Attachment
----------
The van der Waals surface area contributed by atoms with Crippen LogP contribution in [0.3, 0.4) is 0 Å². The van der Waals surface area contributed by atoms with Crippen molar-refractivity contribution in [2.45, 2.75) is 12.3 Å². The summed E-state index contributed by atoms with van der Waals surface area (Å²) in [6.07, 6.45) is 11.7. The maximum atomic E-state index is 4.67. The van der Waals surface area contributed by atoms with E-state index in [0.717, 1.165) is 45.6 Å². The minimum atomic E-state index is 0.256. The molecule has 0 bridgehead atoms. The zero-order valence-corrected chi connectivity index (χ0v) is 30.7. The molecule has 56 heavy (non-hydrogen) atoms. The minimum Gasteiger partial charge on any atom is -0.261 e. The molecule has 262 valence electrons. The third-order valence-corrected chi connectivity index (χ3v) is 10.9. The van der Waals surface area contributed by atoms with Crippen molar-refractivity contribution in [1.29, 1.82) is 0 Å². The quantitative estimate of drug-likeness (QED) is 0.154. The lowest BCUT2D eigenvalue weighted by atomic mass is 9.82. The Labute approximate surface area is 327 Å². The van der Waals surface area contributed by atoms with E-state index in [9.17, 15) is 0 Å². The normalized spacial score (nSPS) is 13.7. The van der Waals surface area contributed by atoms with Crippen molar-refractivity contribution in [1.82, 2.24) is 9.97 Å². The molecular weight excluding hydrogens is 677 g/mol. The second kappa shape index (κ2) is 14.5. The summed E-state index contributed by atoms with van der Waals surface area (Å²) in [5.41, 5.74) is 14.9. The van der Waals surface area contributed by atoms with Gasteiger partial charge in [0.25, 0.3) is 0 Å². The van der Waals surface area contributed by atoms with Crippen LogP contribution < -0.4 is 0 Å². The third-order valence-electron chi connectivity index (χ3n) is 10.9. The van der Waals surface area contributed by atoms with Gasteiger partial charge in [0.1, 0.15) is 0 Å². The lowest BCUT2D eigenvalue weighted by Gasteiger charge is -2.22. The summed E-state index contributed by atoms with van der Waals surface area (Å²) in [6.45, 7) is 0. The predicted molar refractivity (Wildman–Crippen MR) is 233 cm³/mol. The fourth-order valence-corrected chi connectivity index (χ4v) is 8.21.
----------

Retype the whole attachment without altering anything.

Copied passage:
The van der Waals surface area contributed by atoms with Crippen LogP contribution in [0.3, 0.4) is 0 Å². The van der Waals surface area contributed by atoms with Crippen molar-refractivity contribution in [2.45, 2.75) is 12.3 Å². The summed E-state index contributed by atoms with van der Waals surface area (Å²) in [6.07, 6.45) is 11.7. The maximum atomic E-state index is 4.67. The van der Waals surface area contributed by atoms with E-state index in [0.717, 1.165) is 45.6 Å². The minimum atomic E-state index is 0.256. The molecule has 0 bridgehead atoms. The zero-order valence-corrected chi connectivity index (χ0v) is 30.7. The molecule has 56 heavy (non-hydrogen) atoms. The minimum Gasteiger partial charge on any atom is -0.261 e. The molecule has 262 valence electrons. The third-order valence-corrected chi connectivity index (χ3v) is 10.9. The van der Waals surface area contributed by atoms with Crippen molar-refractivity contribution in [1.29, 1.82) is 0 Å². The quantitative estimate of drug-likeness (QED) is 0.154. The lowest BCUT2D eigenvalue weighted by atomic mass is 9.82. The Labute approximate surface area is 327 Å². The van der Waals surface area contributed by atoms with E-state index in [9.17, 15) is 0 Å². The normalized spacial score (nSPS) is 13.7. The van der Waals surface area contributed by atoms with Crippen molar-refractivity contribution in [1.82, 2.24) is 9.97 Å². The molecular weight excluding hydrogens is 677 g/mol. The second kappa shape index (κ2) is 14.5. The summed E-state index contributed by atoms with van der Waals surface area (Å²) in [5.41, 5.74) is 14.9. The van der Waals surface area contributed by atoms with Gasteiger partial charge in [0.25, 0.3) is 0 Å². The van der Waals surface area contributed by atoms with Crippen LogP contribution < -0.4 is 0 Å². The third-order valence-electron chi connectivity index (χ3n) is 10.9. The van der Waals surface area contributed by atoms with Gasteiger partial charge in [0.1, 0.15) is 0 Å². The lowest BCUT2D eigenvalue weighted by Gasteiger charge is -2.22. The summed E-state index contributed by atoms with van der Waals surface area (Å²) in [6.45, 7) is 0. The predicted molar refractivity (Wildman–Crippen MR) is 233 cm³/mol. The fourth-order valence-corrected chi connectivity index (χ4v) is 8.21.